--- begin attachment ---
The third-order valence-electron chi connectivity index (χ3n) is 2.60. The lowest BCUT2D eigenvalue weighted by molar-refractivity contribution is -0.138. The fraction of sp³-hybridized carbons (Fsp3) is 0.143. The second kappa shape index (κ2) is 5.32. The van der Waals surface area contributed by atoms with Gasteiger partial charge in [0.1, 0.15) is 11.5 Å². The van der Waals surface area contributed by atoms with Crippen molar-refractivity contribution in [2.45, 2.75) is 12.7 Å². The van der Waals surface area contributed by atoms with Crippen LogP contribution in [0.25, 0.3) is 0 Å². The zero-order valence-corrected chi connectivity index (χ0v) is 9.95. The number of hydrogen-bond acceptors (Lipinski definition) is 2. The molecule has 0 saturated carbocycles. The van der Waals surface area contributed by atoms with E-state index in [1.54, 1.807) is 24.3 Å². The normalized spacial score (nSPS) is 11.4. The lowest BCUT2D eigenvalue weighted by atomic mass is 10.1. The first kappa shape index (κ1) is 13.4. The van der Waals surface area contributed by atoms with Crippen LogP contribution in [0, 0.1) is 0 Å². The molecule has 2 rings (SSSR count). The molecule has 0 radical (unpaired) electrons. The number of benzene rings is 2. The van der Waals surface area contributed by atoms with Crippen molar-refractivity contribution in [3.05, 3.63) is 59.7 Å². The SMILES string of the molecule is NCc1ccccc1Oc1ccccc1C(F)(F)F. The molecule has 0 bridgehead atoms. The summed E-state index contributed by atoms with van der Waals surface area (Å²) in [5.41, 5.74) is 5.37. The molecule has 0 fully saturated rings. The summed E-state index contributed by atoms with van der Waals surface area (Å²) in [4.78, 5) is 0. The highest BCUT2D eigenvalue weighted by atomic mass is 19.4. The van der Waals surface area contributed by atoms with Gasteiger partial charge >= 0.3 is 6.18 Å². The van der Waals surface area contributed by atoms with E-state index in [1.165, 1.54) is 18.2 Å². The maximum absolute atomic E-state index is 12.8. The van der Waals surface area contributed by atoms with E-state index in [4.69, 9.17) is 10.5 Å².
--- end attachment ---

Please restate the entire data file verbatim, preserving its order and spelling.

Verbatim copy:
The third-order valence-electron chi connectivity index (χ3n) is 2.60. The lowest BCUT2D eigenvalue weighted by molar-refractivity contribution is -0.138. The fraction of sp³-hybridized carbons (Fsp3) is 0.143. The second kappa shape index (κ2) is 5.32. The van der Waals surface area contributed by atoms with Gasteiger partial charge in [0.1, 0.15) is 11.5 Å². The van der Waals surface area contributed by atoms with Crippen molar-refractivity contribution in [2.45, 2.75) is 12.7 Å². The van der Waals surface area contributed by atoms with Crippen LogP contribution in [0.25, 0.3) is 0 Å². The zero-order valence-corrected chi connectivity index (χ0v) is 9.95. The number of hydrogen-bond acceptors (Lipinski definition) is 2. The molecule has 0 saturated carbocycles. The van der Waals surface area contributed by atoms with E-state index in [1.54, 1.807) is 24.3 Å². The normalized spacial score (nSPS) is 11.4. The lowest BCUT2D eigenvalue weighted by atomic mass is 10.1. The first kappa shape index (κ1) is 13.4. The van der Waals surface area contributed by atoms with Crippen LogP contribution in [0, 0.1) is 0 Å². The molecule has 2 rings (SSSR count). The molecule has 0 radical (unpaired) electrons. The number of benzene rings is 2. The van der Waals surface area contributed by atoms with Crippen molar-refractivity contribution in [3.05, 3.63) is 59.7 Å². The SMILES string of the molecule is NCc1ccccc1Oc1ccccc1C(F)(F)F. The molecule has 0 bridgehead atoms. The summed E-state index contributed by atoms with van der Waals surface area (Å²) in [5.41, 5.74) is 5.37. The molecule has 0 fully saturated rings. The summed E-state index contributed by atoms with van der Waals surface area (Å²) in [4.78, 5) is 0. The highest BCUT2D eigenvalue weighted by atomic mass is 19.4. The van der Waals surface area contributed by atoms with Gasteiger partial charge >= 0.3 is 6.18 Å². The van der Waals surface area contributed by atoms with E-state index in [1.165, 1.54) is 18.2 Å². The maximum absolute atomic E-state index is 12.8. The van der Waals surface area contributed by atoms with E-state index in [4.69, 9.17) is 10.5 Å².